Hyperspectral imaging has proved to be a valuable tool for performing material based discrimination of targets in highly cluttered backgrounds. A next step for utilizing this technology is to integrate spectral and spatial discrimination algorithms for Autonomous Target Recognition (ATR) applications. This paper describes a hardware and software testbed system for performing spectral/spatial ATR and presents initial results from a field test in the Anza- Borrego desert.
Achievement of ultra-high fidelity signature modeling of targets requires a significant level of complexity for all of the components required in the rendering process. Specifically, the reflectance of the surface must be described using the bi-directional distribution function (BRDF). In addition, the spatial representation of the background must be high fidelity. A methodology and corresponding model for spectral and band rendering of targets using both isotropic and anisotropic BRDFs is presented. In addition, a set of tools will be described for generating theoretical anisotropic BRDFs and for reducing data required for a description of an anisotropic BRDF by 5 orders of magnitude. This methodology is hybrid using a spectrally measured panoramic of the background mapped to a large hemisphere. Both radiosity and ray-tracing approaches are incorporated simultaneously for a robust solution. In the thermal domain the spectral emission is also included in the solution. Rendering examples using several BRDFs will be presented.
The application of advanced low observable treatments to ground vehicles has led to a requirement for a better understanding of effects of light scattering from surfaces. Measurements of the Bidirectional Reflectance Distribution Function (BRDF) fully describe the angular scattering properties of materials, and these may be used in signature simulations to quantitatively characterize the optical effects of surface treatments on targets. This paper reviews the theoretical and experimental techniques for characterizing the BRDF of surfaces and examines some of the popular parameterized BRDF representations that are used in signature calculations.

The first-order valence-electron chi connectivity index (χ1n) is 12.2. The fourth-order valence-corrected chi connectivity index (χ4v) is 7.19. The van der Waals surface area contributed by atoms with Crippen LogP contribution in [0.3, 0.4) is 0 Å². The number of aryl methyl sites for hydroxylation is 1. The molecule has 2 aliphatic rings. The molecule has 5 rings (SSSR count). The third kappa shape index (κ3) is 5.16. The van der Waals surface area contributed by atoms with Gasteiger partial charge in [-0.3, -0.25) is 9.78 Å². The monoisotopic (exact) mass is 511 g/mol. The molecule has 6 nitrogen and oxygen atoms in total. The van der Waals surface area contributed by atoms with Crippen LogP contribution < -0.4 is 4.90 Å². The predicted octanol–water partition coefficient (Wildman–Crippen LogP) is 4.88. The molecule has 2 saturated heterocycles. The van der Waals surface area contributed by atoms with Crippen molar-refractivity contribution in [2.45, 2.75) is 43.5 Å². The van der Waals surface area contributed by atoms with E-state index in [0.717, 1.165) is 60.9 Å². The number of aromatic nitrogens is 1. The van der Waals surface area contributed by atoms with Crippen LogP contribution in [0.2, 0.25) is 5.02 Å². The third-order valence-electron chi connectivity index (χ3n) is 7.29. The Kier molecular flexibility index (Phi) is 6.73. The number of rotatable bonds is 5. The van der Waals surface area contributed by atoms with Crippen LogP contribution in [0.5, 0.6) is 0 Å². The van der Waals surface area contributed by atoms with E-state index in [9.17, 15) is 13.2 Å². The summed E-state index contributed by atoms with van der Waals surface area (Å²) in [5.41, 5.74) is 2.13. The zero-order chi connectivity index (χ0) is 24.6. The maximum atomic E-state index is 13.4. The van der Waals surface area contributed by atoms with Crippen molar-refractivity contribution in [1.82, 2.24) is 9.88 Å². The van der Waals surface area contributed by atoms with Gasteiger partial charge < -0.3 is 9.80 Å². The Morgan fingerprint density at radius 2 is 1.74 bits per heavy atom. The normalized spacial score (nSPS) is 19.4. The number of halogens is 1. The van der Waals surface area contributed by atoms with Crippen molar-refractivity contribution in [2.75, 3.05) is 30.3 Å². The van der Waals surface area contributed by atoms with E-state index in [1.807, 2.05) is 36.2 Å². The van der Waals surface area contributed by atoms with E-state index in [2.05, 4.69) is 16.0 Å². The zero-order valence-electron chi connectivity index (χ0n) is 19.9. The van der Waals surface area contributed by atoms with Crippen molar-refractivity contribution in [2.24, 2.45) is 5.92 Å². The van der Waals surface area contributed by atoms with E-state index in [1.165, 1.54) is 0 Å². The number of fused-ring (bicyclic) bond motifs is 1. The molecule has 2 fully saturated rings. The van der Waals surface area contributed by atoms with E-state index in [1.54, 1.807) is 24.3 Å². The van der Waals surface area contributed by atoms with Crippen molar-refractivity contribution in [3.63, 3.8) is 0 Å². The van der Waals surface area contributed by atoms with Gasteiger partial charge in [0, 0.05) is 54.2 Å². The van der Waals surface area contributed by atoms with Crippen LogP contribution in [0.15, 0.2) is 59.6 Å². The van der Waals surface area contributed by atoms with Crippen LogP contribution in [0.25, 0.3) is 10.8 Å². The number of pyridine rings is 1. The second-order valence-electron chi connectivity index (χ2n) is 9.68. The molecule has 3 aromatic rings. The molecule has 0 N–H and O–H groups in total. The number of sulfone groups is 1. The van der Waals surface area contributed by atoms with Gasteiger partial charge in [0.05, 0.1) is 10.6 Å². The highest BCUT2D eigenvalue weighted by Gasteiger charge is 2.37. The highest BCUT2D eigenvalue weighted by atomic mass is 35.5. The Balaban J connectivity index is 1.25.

Proc. SPIE. 3375, Targets and Backgrounds: Characterization and Representation IV
KEYWORDS: Near infrared, Data modeling, Visualization, Reflectivity, Bidirectional reflectance transmission function, Modeling and simulation, Statistical modeling, Performance modeling, Systems modeling, Process modeling
Signature prediction models have become an increasingly important tool for the ground combat vehicle designer in recent years. System designers have been successful in prototyping entire vehicles in each spectral band. With this success, focused efforts to improve the accuracy of these signature models have produced robust, validated performance for many operational conditions. One of the most recent improvement in prediction models for ground vehicle systems has been improvements in surface reflectance. Surface reflectance is central to the predicted performance of these models and range from simple to very complex. Simple surface reflectance models treats the surface as totally lambertiant has an advantage of being fast to calculate but does not take into account the specular nature which all surfaces posses. The bi-directional reflectance distribution function (BRDF) is a more complex representation which allows for a more accurate representation of surface reflectance phenomena. The input to the BRDF usually comes from a laboratory sample measured in a laboratory setting. These laboratory samples are made to be perfect so that comparisons can be made between variations in formulas for the coatings. The limitation of these inputs is that surfaces that are exposed to environments effects and normal daily use are the more representative of data we are interested in. Other effects such as the conditions under which the surface coatings are applied can cause reflectance variability as well. This paper explores the variability on real targets and compares them to laboratory samples. The implication of these variations to signature models will be explored.